A fervent student of roots-reggae, Ras Kidus has never hesitated to learn new things. Considered a mainstay of the Bay Area reggae scene, he has recorded six albums and appeared in several independent films.
His latest venture is a fashion line featuring Afrocentric T-shirts projecting his latest songs and symbols illustrating his Rastafarian faith. They are produced by his company Bionic Roots.
Songs strong as a lion and Where is Jah Love have been released within the past 18 months. Ras Kidus, who hails from “lower St Andrew”, credits his wife Stephanie Slade with being the creative force behind Bionic Roots’ diverse catalog.
“She’s a broadcast designer, animator, music video editor, and her technology and art started in the 80s as a computer artist in Hollywood. The designs for my new store were created by designers and artists who are part of my circle of reggae creators. , including Marisa McFarlane, my daughter, who designed the A tree of love; Messenjah Selah, who designed the A love cat; Stephanie designed the strong as a lion, realistic lion, and electric lion; and Bobito from Africa, who designed the strong as a lion logo,” he said.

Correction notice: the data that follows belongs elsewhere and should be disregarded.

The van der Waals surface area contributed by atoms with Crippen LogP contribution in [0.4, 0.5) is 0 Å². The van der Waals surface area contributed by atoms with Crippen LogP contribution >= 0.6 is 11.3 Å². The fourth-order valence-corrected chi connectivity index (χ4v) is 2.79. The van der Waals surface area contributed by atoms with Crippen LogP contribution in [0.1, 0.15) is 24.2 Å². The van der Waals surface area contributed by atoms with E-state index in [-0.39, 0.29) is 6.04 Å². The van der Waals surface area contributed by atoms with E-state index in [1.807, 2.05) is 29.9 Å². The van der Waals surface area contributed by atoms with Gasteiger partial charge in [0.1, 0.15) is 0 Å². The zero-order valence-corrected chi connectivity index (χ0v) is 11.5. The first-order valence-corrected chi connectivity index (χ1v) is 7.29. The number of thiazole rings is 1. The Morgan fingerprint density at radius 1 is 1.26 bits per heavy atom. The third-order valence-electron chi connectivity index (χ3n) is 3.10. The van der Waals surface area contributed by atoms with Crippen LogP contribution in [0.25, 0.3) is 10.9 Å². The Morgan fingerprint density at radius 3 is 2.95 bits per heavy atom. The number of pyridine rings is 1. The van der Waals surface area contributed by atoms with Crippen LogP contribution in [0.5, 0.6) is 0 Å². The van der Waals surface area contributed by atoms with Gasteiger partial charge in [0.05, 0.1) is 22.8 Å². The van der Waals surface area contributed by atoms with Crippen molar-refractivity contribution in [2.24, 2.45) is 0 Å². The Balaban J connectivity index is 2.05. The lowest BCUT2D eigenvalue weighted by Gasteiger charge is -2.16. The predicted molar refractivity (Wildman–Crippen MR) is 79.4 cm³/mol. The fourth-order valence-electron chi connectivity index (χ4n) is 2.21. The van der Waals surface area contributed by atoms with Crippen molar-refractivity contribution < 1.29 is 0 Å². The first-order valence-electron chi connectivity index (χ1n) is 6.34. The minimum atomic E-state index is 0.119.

Where is Jah Love is co-produced by Slade and Makonnen Blake Hannah. It was recorded at the latter’s studio in Kingston where Ras Kidus went three years ago.
Ras Kidus oversees operations at Bionic Roots despite suffering a severe stroke in 2008. Three years later he was struck by a brain aneurysm which required delicate surgery to help him get back on track.
Like many young Jamaicans of the early 1970s, Ras Kidus was fascinated by roots-reggae and Rastafarian. He started recording in the middle of this decade, one of his first singles being song of exileproduced by Keith Hudson.
It was while touring Northern California as a drummer with Ras Michael and The Sons of Negus 40 years ago that he was drawn to the liberal nature of the Bay Area, epicenter of the Flower movement. Power of the 1960s.
In addition to forming the Roots Connection Band and recording albums and singles, he starred in films, such as Cop and a Badman and Rude Boy: The Jamaican Don.
The reggae scene in California has evolved since he moved there.
“In the early 80’s when I came to California the scene was booming. The Wailers put on a show at the Greek Theater in Berkeley. After that I played in every reggae hall and played behind other artists like Hugh Mundell. I collaborated with other Jamaican artists based in the Bay Area like Rankin Scroo, Majestic and Phone Bill Reggae Band,” Ras Kidus recalls. “At the time, clubs offering music reggae music included Keystone, Slims, Ashkenaz, The Caribe and many more. In 2006, Sweetfingers restaurant opened in the Bay Area and became a hub for reggae artists and Jamaican cuisine and culture. Clubs offering reggae have closed since the pandemic, but now some are reopening. »